Tue | Jul 7, 2020

Letter of the Day | Untold stories in history

Published:Monday | June 29, 2020 | 12:14 AM

THE EDITOR, Madam:

The monthlong Black Lives Matter protests continue with removal of statues and monuments of historical leaders engaged in slavery and colonisation. The rage and the fury are across the world. Sir Francis Drake’s monument has been targeted in Plymouth, United Kingdom, reportedly because he had worked on a vessel captured from the Spanish that was transporting slaves. I often ate lunch near that monument overlooking Plymouth Sound, while attending the local School of Navigation at various times in the 1960s, studying marine certification for my own seafaring career.

Every English schoolkid knew the story of Drake defeating the Spanish Armada in 1588, and his chutzpah in delaying his battle to complete a game of bowls he was engaged in when the invaders’ fleet was first sighted entering the English Channel bound for London.

Drake was a favourite of the Warrior Queen Elizabeth I, receiving his knighthood after circumnavigating the globe on the Golden Hind and plundering Spanish vessels to return the pirated treasure to the monarch. Recently, I discovered that the account of his maritime victory in 1588 was distorted, to say the least. In fact, he had captured one galleon when following the invaders up-channel and sacrificed four of his own ships by setting them on fire, causing four Spanish vessels to sink.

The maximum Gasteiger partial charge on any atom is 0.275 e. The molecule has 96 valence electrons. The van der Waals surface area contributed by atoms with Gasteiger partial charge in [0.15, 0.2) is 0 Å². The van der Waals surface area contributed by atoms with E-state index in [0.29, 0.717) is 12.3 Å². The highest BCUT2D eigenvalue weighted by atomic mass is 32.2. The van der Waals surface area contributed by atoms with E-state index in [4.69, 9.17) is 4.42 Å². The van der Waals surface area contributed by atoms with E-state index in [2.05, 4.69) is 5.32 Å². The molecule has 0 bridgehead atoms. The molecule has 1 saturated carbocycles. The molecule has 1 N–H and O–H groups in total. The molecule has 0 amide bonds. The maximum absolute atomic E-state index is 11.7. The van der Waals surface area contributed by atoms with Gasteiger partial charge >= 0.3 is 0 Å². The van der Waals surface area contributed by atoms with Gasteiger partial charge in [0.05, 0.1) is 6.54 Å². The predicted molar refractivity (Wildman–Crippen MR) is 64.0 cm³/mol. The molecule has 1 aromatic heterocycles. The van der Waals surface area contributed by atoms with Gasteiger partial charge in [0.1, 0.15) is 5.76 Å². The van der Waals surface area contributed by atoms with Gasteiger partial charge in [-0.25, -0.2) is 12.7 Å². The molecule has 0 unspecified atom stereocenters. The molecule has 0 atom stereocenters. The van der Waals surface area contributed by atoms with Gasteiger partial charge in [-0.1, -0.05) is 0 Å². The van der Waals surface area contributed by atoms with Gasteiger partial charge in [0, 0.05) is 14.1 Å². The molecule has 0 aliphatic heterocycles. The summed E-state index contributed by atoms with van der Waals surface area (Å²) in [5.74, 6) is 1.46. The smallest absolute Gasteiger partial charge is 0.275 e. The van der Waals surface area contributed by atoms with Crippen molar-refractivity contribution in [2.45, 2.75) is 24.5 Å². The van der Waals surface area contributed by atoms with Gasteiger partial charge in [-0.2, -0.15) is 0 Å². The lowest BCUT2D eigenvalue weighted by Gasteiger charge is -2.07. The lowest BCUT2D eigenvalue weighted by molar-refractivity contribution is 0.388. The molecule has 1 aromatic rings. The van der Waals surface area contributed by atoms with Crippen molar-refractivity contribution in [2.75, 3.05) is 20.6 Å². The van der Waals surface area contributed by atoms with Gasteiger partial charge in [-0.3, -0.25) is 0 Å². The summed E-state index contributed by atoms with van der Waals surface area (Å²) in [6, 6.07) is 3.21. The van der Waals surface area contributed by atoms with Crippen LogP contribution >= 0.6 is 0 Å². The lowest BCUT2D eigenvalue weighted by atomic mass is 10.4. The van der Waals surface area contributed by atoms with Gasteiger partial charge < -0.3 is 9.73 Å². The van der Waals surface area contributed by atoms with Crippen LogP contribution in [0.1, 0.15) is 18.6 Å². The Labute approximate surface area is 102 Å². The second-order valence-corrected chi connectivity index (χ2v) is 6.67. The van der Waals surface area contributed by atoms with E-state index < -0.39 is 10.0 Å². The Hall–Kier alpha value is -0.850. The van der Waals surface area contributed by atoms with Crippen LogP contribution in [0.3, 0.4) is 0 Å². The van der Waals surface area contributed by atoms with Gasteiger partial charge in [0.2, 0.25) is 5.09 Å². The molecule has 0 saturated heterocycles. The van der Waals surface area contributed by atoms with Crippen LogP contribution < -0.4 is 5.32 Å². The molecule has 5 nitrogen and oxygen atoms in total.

The Spanish Armada proceeded into the North Sea and escaped, but 22 vessels perished in storms off Scotland and Ireland. The news media of the day consisted mainly of songs sung in taverns; one favourite was written by Thomas Deloney – the John Lennon of his day – that greatly embellished Drake’s victory, even claiming that foul weather favoured England’s Protestant Queen rather than Spain’s Catholic King Philip II.

No mention was ever made of Drake’s ill-fated raids on Corunna and Lisbon in 1589 when he attacked the remaining vessels of the Spanish Armada, but ended up losing several of his own vessels and more than 20,000 of his sailors. Today, many seem determined to obliterate some aspects of history; with so much fake news floating around since 1588, also before and after that date, maybe it will prove difficult for protesters to really set history straight.

BERNIE SMITH

Parksville, BC

Canada